"It wasn't Waste Management's fault," he said. "When they began the service, the fees were acceptable, but like with everything else, prices go up."
Sistrunk, who spearheaded the Solid Waste cleanup committee, along with jury board members Floyd Tomboli and Harry Reese, said everyone in town had negative feelings toward the police jury for attempting to take on the Solid Waste project.
"Everybody told us we were crazy [for purchasing Solid Waste cleanup], but we had to figure out a solution for the deficit [without increasing taxes.], " Sistrunk said. "People said a public institution like the police jury couldn't manage a company as well as a private owner, but what people didn't realize was all three of us who were heading it up are successful business men."
With their businesses sense, the three men made their first successful businesses decision before the project ever got under way. Sistrunk said their first and most important decision came when a man turned in a job application to be a driver.
"Hiring Jimmy Turner was was the smartest thing we could have ever done," he said.
Turner, who came out of retirement to apply for the job, had worked in the Waste Management field for 31 years. Sistrunk said when they noticed on his application that he'd been retired for three months, they asked him why he wanted to go back to work so soon.
"He said he was bored sitting at home all day with nothing to do," he said. "He applied for a driver's position, but after his interview the three of us looked over his impressive resumé and decided to hire him as the supervisor instead."
Turner, a lifetime resident of Morehouse Parish, said although the job turned out to more than he'd originally signed on for, he took on the challenge with an open mind and has never been happier.
"When I started, none of the employee's had ever been trained to do this line of work," he said. "I had to teach them everything. Many of them walked off the job during training."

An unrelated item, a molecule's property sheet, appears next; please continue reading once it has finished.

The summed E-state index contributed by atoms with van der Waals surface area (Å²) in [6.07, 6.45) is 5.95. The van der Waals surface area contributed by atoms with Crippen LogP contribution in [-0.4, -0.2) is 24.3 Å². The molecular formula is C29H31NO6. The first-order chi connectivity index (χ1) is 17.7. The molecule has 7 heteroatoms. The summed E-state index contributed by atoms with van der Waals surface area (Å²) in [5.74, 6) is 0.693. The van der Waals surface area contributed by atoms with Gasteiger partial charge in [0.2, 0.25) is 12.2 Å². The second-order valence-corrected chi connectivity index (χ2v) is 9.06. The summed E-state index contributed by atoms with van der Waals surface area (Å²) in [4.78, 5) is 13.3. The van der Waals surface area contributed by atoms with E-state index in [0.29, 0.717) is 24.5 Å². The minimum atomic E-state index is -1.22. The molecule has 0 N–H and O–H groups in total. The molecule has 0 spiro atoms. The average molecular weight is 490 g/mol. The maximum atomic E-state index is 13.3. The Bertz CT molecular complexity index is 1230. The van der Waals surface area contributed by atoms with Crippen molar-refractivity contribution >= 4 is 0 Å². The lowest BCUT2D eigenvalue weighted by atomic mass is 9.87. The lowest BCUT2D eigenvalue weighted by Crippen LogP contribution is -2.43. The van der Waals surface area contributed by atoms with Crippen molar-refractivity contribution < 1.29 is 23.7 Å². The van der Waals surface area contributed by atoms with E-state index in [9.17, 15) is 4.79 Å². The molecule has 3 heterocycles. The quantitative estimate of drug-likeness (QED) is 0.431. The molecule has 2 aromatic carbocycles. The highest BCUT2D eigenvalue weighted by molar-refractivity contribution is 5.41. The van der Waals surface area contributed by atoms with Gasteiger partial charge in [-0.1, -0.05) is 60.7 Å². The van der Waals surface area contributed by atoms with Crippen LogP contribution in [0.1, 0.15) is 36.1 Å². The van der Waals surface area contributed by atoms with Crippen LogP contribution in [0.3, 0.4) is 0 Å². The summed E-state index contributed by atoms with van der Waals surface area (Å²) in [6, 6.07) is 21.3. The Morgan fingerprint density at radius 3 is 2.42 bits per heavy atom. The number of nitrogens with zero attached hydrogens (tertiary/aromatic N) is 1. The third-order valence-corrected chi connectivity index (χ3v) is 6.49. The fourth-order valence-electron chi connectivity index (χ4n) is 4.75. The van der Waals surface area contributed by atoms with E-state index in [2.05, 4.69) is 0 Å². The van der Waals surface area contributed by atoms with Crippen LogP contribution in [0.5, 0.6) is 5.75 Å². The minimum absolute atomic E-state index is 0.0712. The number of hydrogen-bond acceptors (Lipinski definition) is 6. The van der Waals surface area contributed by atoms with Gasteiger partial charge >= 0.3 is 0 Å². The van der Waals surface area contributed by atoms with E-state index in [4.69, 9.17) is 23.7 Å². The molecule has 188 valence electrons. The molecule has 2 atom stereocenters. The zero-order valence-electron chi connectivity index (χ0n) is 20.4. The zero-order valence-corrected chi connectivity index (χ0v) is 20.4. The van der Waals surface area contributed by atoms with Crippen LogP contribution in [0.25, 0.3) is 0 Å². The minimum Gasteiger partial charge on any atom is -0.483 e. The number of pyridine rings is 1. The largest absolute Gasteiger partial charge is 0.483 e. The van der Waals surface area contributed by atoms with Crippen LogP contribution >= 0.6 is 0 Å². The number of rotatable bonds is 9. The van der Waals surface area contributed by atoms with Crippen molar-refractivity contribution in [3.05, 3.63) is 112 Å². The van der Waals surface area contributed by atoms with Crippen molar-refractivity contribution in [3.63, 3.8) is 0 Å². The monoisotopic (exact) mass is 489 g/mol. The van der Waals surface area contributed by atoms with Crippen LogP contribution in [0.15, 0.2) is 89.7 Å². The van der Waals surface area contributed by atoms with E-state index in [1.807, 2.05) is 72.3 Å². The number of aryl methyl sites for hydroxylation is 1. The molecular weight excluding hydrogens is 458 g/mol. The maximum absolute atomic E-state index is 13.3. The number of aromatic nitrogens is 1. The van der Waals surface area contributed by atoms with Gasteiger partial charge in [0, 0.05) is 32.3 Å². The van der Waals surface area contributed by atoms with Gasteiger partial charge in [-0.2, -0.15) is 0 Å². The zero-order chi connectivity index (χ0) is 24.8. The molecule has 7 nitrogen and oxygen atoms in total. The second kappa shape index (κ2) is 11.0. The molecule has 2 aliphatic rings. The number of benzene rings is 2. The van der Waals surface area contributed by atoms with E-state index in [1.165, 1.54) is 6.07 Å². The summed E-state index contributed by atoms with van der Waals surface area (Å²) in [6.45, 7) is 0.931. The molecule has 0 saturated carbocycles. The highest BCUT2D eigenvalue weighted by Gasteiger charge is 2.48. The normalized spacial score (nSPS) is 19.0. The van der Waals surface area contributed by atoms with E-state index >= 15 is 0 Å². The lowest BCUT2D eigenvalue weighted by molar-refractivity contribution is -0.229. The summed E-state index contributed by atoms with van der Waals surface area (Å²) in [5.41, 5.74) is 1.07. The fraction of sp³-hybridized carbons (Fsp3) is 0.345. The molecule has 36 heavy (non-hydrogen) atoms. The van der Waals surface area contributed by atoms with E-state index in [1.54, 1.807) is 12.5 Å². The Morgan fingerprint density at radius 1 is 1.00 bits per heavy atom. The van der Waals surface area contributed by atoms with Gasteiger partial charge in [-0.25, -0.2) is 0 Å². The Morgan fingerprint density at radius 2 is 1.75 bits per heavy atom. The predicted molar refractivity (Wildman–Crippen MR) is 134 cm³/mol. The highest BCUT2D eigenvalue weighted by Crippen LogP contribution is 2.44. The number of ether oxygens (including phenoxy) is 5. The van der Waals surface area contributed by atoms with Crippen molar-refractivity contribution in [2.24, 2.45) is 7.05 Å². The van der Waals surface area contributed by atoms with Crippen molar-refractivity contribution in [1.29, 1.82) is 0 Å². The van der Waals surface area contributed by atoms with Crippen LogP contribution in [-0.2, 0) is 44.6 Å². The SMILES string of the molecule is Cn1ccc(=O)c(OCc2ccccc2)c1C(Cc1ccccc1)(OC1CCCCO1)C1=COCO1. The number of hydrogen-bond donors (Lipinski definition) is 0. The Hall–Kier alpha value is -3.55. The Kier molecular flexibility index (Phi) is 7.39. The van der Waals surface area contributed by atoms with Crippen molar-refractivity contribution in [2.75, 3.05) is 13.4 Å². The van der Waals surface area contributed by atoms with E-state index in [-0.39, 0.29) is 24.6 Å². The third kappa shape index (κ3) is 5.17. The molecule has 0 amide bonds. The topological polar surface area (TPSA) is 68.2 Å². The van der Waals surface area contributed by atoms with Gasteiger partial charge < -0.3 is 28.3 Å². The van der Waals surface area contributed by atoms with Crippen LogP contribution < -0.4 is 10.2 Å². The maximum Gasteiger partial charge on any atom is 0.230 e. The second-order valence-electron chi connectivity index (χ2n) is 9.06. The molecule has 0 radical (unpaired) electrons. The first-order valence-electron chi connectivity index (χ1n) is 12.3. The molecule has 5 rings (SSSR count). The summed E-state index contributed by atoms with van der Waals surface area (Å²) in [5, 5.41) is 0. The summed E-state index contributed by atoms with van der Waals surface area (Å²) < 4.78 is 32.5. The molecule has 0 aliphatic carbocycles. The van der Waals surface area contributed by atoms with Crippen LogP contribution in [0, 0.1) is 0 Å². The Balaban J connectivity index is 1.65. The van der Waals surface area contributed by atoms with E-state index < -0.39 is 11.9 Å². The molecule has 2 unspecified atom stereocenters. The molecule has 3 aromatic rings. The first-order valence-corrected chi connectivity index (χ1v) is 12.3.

In addition to training the employees and finding ways to prevent overtime, Turner began looking into ways of saving not just the police jury money, but others who were connected to Solid Waste as well.
"I noticed that some of the schools which had been closed down for years were still paying for trash pick-up," Turner said. "This information was buried deep in records and it took me a while to figure it out. No one was doing this on purpose."
According to Sistrunk, Turner resolved several issues that now save the school board money in solid waste pickup.
Page 2 of 2 - "When Waste Management had the project, they were charging the school board approximately $100,000 a year," Sistrunk said. "We charge them a little over $50,000 a year."
Turner said it's all in a day's work, literally.
"An average day for me at work is to drive around and observe my drivers," he said. "I'm constantly observing their driving and their performance. If I see that something can be done a better way, I'll have them do it differently. I focus a lot on handicapped people. If they can't pull their trash out to the road, we'll pull it out and put it back. That's not just something I suggest to my drivers. It's mandatory they do it."
Sistrunk said Solid Waste pickup has been so successful, they were not only able to purchase five new trucks last year, but when the next payment for them is due, they'll probably just pay them off.
"If all goes well and the police jury says it's okay, we won't just pay the $187,000 note in August, but go on and pay them off," he said. "Things like this wouldn't have been possible if not for Jimmy Turner. I don't know what we would have done without him."